Despite the uncertainty around Brexit, companies are still recruiting. It’s very much a candidates market at the moment and demand for workers is driving a sharp increase in starting salaries. It’s been getting harder and harder for firms to find good staff and with UK immigration policy likely to tighten, this trend isn’t going to get any easier.
Concerns about a no deal Brexit are putting a handbrake on the supply of candidates as the value of job security and stability shoot up people’s personal agendas. However, candidates who are prepared to take a chance and job hop can often bag a pay rise as a result.
Slower rise in staff appointments
Permanent placements increased at softer rates in November. Though strong, the upturn in permanent staff appointments was the second-weakest since October 2017.
Vacancy growth edges down to 25-month low
Though elevated by historical standards, the overall rate of vacancy growth edged down to the least marked for just over two years in November. This was driven by a slightly softer increase in permanent job openings…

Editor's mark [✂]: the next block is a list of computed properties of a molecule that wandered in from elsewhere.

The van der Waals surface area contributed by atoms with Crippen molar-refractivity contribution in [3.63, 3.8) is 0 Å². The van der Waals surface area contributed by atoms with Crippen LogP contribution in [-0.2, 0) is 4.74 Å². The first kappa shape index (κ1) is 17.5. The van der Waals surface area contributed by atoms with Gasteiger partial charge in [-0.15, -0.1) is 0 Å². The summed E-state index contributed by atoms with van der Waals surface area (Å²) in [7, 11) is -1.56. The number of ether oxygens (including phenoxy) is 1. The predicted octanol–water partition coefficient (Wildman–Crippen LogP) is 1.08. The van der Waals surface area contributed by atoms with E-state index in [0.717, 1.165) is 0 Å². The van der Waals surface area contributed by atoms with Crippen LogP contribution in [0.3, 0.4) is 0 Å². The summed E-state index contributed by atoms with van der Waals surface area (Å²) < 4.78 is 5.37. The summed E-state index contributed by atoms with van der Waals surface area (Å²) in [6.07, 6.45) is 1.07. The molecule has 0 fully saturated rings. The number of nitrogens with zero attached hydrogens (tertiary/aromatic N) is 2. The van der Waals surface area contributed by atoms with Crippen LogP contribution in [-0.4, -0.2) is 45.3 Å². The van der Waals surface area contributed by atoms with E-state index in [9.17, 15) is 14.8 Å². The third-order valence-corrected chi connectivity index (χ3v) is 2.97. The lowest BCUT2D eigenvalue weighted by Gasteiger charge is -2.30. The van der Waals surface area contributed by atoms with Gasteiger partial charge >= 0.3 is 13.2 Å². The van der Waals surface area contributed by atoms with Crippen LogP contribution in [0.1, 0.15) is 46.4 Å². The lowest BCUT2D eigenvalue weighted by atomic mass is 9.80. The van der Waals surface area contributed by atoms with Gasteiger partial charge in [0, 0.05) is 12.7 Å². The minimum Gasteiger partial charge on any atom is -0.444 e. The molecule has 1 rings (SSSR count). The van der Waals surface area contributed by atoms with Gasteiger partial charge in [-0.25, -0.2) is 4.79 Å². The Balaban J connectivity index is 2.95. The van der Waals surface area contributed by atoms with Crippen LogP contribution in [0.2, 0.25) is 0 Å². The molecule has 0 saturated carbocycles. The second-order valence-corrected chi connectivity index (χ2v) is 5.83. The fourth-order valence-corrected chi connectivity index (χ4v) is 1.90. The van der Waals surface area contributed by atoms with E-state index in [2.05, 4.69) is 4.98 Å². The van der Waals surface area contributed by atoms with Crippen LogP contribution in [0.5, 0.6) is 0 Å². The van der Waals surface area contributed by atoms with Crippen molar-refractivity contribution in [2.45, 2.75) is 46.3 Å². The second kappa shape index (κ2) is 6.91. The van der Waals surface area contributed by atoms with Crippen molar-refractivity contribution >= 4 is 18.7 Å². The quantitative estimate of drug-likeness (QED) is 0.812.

Candidate availability continues to tighten…
The overall availability of staff continued to decline sharply in November. This was despite the rate of reduction easing to the weakest since March, helped by softer falls in the supply of both permanent and temporary candidates.
…leading to further upward pressure on pay
Tight labour market conditions and greater competition for workers led to further marked rises in pay for both permanent and temporary staff. Notably, temporary wages increased at the quickest rate since July 2007. Permanent starting salaries meanwhile rose at one of the sharpest rates seen in the past three-and-a-half years.
Permanent placement growth edges down to four-month low
November survey data signaled a twenty-eighth successive monthly increase in the number of people placed into permanent job roles. The pace of expansion remained sharp, despite softening to the second-weakest since October 2017 (after July 2018). Growth was generally linked by respondents to robust demand for staff. However, there were also reports that uncertainty linked to Brexit and candidate shortages had limited the overall upturn in placements.
Steep increases in permanent staff appointments were seen across three of the four monitored English regions, as the North of England registered only a modest rate of expansion.